IMC 2013: Sessions

Session 129: Mercantile Communication and Foreign Exchange in Medieval Europe: Evidence from the Datini Archive

Monday 1 July 2013, 11.15-12.45

Sponsor:International Capital Market Association (ICMA) Centre, Henley Business School, University of Reading
Organiser:Tony Moore, International Capital Market Association (ICMA) Centre, University of Reading
Moderator/Chair:Adrian R. Bell, International Capital Market Association (ICMA) Centre, University of Reading
Paper 129-a'Nothing more to tell you, and no other news': The Structure and Content of Florentine Business Letters toward the End of the 14th Century
(Language: English)
Helen Bradley, International Capital Market Association (ICMA) Centre, University of Reading
Index terms: Daily Life, Economics - Trade, Language and Literature - Italian
Paper 129-bNetwork and Communication: The Deployment of Economic Information in the Datini Letters
(Language: English)
Francesco Bettarini, International Capital Market Association (ICMA) Centre, University of Reading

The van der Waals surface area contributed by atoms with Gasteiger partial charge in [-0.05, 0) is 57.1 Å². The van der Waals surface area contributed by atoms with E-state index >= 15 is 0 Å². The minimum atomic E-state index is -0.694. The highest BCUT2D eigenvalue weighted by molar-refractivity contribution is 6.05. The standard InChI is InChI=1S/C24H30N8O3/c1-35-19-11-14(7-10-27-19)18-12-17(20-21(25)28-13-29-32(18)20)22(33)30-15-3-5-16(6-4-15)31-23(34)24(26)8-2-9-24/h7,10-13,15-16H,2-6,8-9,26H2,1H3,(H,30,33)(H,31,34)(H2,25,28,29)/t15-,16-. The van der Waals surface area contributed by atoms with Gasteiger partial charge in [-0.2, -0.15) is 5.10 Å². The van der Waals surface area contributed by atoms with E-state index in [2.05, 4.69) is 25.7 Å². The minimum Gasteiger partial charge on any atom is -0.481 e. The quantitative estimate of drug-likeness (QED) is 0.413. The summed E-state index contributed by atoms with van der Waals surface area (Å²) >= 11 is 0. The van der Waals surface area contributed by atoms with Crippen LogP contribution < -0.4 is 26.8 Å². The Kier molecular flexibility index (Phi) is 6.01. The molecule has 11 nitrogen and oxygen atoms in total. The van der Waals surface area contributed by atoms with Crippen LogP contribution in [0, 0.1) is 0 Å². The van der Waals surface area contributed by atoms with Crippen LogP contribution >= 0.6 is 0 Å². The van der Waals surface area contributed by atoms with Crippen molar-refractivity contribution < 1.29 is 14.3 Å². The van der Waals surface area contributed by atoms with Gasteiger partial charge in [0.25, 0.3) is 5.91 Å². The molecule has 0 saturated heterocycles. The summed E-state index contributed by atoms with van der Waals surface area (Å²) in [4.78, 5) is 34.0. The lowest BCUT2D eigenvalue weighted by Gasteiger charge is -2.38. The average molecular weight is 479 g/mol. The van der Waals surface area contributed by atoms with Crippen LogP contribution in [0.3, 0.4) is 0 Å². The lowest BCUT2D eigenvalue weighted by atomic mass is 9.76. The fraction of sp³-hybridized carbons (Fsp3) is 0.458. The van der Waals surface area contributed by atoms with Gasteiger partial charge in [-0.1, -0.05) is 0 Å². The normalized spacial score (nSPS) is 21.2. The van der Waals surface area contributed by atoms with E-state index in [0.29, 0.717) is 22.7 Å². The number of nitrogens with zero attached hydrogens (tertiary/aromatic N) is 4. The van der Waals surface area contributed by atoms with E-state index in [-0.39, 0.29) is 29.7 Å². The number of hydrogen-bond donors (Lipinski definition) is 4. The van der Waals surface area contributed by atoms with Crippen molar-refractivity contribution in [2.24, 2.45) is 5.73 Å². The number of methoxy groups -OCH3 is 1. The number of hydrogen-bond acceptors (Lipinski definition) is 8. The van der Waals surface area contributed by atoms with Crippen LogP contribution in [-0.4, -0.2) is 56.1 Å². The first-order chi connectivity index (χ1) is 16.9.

Index terms: Economics - Trade, Geography and Settlement Studies, Language and Literature - Italian
Paper 129-cForeign Exchange Trading in Medieval Europe
(Language: English)
Tony Moore, International Capital Market Association (ICMA) Centre, University of Reading
Index terms: Economics - General, Economics - Trade, Numismatics
Abstract

The archive of the Italian merchant Francesco di Marco Datini of Prato contains over 100,000 letters between correspondents across western Europe c.1380-1411. These were the medieval equivalent of the Financial Times, providing vital business and economic information that Datini could use to plan his future activities. Many letters included exchange rates between different currencies and these are being extracted by a new Leverhulme Trust-funded project studying the medieval foreign exchange market. This session will explore the value of Datini’s archive for historians and economists, looking at the writing of the letters, changes in the exchange rates quoted, and how to reconstruct medieval foreign exchange operations.